In reciprocal fashion, paragraph 7.1-2 forbids Dr. Clark to "operate or be involved in the operation of a similar sleep disorder center in Franklin County or any of the contiguous counties" for two years if he terminates or fails to renew the agreement without just cause.

Plaintiffs filed a complaint in the trial court on December 17, 1996, against Mount Carmel 3 seeking to enforce the restrictive covenant and enjoin Mount Carmel from operating its sleep disorders center.

Plaintiffs filed a motion for summary judgment on July 17, 1997, and Mount Carmel opposed the motion. The trial court filed its decision and judgment entry on October 2, 1997. On October 10, 1997, the trial court entered a nunc pro tunc order to correct a misstated date in its original decision and entry. The trial court granted plaintiffs' motion for summary judgment and issued an injunction ordering Mount Carmel to close its existing sleep disorders center on November 21, 1997, and prohibiting Mount Carmel from operating that or any similar sleep disorders center in Franklin County or any contiguous county for a period of two years commencing November 21, 1997. Mount Carmel has filed this timely appeal. 4

Pursuant to Civ.R. 56(C), summary judgment is appropriate if (1) there is no genuine issue as to any material fact, (2) the moving party is entitled to judgment as a matter of law, and (3) it appears from the evidence that reasonable minds can come to but one conclusion, and that conclusion is adverse to the party against whom the motion for summary judgment is made, that party being entitled to have the evidence construed most strongly in its favor. State ex rel. Zimmerman v. Tompkins (1996), 75 Ohio St.3d 447, 448, 663 N.E.2d 639, 640-641.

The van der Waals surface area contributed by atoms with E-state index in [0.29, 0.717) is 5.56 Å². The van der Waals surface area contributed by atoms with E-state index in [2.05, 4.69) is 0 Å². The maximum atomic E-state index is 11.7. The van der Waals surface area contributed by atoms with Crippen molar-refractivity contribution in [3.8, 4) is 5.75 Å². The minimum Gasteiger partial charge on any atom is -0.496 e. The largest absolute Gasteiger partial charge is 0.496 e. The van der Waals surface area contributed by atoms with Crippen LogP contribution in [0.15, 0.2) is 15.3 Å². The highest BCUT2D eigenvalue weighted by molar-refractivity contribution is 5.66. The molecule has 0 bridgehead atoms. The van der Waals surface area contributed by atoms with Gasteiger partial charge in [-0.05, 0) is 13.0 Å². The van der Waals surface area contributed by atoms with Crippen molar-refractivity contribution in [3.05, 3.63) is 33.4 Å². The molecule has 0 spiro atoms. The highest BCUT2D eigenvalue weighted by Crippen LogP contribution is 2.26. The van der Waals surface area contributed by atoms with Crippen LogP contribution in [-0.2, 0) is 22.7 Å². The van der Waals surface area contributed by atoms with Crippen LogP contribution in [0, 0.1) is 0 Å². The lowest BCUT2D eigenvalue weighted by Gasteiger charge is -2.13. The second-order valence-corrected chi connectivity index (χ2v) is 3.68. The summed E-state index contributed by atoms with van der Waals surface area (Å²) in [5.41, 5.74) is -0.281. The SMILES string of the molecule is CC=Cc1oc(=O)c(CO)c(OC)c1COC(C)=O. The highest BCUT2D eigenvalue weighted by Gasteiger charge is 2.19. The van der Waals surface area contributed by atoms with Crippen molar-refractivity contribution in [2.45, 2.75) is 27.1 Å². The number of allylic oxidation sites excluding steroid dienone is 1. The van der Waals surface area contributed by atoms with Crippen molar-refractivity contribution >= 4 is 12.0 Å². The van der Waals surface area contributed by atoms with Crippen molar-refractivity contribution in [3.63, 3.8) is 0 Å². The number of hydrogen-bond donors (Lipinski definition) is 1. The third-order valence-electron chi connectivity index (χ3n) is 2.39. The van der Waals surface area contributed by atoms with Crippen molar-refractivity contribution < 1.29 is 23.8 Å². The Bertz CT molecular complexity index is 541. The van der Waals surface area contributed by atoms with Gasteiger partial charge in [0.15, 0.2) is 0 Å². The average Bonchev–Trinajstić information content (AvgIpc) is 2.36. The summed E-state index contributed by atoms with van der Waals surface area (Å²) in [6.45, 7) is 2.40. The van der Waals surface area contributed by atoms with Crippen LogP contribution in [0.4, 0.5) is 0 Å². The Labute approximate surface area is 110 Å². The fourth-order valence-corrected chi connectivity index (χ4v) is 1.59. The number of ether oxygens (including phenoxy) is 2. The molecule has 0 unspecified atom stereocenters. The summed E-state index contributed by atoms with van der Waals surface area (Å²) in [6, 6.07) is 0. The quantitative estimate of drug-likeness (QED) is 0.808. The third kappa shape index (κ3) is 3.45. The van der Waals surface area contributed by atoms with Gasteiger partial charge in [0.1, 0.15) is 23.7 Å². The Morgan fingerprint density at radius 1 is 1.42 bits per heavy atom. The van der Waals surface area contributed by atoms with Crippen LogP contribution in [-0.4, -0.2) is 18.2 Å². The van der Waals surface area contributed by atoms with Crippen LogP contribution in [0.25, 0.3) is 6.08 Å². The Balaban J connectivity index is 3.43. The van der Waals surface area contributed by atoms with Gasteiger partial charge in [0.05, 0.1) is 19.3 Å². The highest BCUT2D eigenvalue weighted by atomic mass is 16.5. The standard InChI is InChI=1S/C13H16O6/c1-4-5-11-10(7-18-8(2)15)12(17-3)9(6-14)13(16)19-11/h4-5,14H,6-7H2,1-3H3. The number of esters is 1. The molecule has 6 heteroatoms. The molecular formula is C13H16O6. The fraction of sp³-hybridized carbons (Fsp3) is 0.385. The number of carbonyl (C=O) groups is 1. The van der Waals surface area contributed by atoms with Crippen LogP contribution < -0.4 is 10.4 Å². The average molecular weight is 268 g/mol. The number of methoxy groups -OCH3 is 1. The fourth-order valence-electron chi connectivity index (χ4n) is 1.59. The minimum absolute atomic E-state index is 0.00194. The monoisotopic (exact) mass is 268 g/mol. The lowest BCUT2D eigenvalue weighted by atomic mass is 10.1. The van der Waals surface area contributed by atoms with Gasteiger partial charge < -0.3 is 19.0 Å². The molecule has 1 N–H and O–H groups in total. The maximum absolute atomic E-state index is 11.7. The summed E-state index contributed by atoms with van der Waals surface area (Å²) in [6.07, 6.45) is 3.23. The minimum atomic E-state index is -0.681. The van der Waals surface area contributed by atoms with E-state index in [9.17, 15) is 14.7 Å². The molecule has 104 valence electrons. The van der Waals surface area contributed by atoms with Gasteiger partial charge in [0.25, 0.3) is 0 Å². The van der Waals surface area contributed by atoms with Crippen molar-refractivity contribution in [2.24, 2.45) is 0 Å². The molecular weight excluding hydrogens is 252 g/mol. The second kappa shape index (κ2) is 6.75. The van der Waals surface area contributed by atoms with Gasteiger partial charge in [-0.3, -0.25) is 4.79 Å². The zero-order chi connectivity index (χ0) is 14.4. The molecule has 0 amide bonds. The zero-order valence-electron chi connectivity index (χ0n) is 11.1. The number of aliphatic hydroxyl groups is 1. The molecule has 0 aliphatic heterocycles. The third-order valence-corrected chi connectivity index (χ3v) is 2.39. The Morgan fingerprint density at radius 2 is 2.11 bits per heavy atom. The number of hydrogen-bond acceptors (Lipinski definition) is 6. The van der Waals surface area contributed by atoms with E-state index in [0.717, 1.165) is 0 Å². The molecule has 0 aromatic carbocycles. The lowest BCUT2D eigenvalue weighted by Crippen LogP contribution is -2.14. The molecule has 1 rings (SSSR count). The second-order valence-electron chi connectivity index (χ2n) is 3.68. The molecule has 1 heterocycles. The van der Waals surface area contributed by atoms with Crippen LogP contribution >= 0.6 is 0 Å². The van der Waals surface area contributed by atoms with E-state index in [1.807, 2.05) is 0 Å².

The burden of establishing the appropriateness of summary judgment is on the moving party. Mitseff v. Wheeler (1988), 38 Ohio St.3d 112, 115, 526 N.E.2d 798, 801-802. The court must view the evidence most strongly in favor of the nonmoving party and decide whether there are genuine issues of material fact that remain to be litigated. Id. If the evidence is such that reasonable minds could come to but one conclusion and that conclusion is adverse to the nonmoving party, then the moving party is entitled to judgment as a matter of law. Temple v. Wean United,...